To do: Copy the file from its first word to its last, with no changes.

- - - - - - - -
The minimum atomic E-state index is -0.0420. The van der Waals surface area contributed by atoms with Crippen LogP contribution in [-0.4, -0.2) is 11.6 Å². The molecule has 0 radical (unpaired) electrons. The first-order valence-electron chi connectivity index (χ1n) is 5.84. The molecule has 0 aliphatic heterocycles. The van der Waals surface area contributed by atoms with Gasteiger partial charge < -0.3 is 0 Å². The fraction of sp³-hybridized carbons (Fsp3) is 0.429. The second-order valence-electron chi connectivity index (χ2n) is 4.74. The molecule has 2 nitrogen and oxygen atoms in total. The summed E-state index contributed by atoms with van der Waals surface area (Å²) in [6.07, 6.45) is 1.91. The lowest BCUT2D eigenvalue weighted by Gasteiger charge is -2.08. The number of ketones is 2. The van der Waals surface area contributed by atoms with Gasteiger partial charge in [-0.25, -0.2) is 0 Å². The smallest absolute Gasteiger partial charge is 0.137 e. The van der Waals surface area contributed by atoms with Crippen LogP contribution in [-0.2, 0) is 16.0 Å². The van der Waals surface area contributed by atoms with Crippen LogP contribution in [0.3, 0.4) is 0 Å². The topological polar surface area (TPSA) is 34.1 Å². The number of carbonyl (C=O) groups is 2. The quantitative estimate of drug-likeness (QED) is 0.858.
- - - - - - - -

The minimum atomic E-state index is -0.0420. The van der Waals surface area contributed by atoms with Crippen LogP contribution in [-0.4, -0.2) is 11.6 Å². The molecule has 0 radical (unpaired) electrons. The first-order valence-electron chi connectivity index (χ1n) is 5.84. The molecule has 0 aliphatic heterocycles. The van der Waals surface area contributed by atoms with Gasteiger partial charge < -0.3 is 0 Å². The fraction of sp³-hybridized carbons (Fsp3) is 0.429. The second-order valence-electron chi connectivity index (χ2n) is 4.74. The molecule has 2 nitrogen and oxygen atoms in total. The summed E-state index contributed by atoms with van der Waals surface area (Å²) in [6.07, 6.45) is 1.91. The lowest BCUT2D eigenvalue weighted by Gasteiger charge is -2.08. The number of ketones is 2. The van der Waals surface area contributed by atoms with Gasteiger partial charge in [-0.25, -0.2) is 0 Å². The smallest absolute Gasteiger partial charge is 0.137 e. The van der Waals surface area contributed by atoms with Crippen LogP contribution in [-0.2, 0) is 16.0 Å². The van der Waals surface area contributed by atoms with Crippen LogP contribution in [0.3, 0.4) is 0 Å². The topological polar surface area (TPSA) is 34.1 Å². The number of carbonyl (C=O) groups is 2. The quantitative estimate of drug-likeness (QED) is 0.858.